Huge Perseid meteor shower seen over UK

Butler, Pa - Meteor showers happen yearly, but only 1 meteor shower is the brightest.

In the USA, the meteor shower is being seen as an opening act for the first solar eclipse to cross that country in 99 years, which is expected on 21 August.

The shower was due to peak in the United Kingdom on Saturday night, in a display also visible in other parts of the world, reported the British Broadcasting Corporation.

Kim Harris from Haywards Heath also tweeted to say she saw two meteors in the space of 10 minutes last night.

"You could see none at all for a few minutes and then two or three".

But if you do go and see the meteor shower this weekend, this is one space spectacle that you don't need eye protection for. It is best to avoid pollution when planning to witness such an astronomical event, so a countryside sky may offer a better view.

"It unfortunately is not going to be good as previous year because the big bright moon will be washing out some of the dimmer meteors".

There is only one problem.

Typical rates are about 80 meteors an hour, but in 2017 the Perseids were a little more hard to see due to the presence of the moon, which is three-quarters full, leaving some 40 to 50 per hour being visible.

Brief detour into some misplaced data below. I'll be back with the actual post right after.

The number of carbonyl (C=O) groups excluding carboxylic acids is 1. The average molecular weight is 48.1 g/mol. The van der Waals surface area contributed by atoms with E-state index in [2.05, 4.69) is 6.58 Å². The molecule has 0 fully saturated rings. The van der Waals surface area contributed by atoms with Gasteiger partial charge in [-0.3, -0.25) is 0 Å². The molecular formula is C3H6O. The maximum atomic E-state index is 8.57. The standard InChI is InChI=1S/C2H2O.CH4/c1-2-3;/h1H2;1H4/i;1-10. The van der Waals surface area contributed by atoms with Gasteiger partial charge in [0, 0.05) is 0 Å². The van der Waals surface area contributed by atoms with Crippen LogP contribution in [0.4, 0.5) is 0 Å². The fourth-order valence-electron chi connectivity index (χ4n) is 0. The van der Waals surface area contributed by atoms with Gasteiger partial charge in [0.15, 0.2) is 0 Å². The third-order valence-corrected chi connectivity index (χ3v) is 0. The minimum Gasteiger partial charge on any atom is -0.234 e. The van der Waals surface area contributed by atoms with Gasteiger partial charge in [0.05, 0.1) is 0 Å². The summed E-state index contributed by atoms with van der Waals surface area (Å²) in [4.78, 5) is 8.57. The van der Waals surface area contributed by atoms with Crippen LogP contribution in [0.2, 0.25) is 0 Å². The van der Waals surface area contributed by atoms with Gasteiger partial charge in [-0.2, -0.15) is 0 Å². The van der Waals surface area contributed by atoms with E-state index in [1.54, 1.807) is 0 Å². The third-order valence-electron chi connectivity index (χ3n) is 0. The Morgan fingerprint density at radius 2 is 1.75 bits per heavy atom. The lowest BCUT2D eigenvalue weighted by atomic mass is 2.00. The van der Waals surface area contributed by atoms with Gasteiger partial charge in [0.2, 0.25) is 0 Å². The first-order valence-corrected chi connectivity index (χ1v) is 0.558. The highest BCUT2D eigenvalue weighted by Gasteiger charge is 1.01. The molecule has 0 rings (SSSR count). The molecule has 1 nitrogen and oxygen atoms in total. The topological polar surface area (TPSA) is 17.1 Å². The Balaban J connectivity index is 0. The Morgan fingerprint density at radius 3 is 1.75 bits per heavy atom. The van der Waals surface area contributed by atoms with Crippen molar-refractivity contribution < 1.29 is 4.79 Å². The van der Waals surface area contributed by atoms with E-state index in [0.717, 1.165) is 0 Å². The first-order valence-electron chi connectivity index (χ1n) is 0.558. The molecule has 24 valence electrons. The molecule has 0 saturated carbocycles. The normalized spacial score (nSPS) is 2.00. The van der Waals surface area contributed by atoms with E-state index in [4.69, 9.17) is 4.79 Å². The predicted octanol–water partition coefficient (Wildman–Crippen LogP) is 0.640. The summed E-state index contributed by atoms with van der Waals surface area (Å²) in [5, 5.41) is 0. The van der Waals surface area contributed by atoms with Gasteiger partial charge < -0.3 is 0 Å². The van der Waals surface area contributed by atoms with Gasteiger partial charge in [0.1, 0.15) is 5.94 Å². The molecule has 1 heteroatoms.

"Usually in the United Kingdom we are either clouded out or suffer the ill effects of the Moon on meteor showers, and they usually end in disappointment", &The astronomer explained.

"Last year we had around 500 people". The comets travel at extreme speeds of around 132,000 miles per hour (59 kilometers per second), which is around 500 times faster than the world's fastest vehicle is capable of travelling.

The comet orbits the sun every 135 years. Each swing through the inner solar system can leave trillions of small particles in its wake.

The phenomenon is caused by debris from the tail of the Swift-Tuttle comet entering the Earth's atmosphere and burning up, appearing as bright streaks of light crossing the sky.

They are called the Perseids because they seem to come from near the north-east constellation Perseus, named after the Greek slayer of monsters.

Vanessa Coleman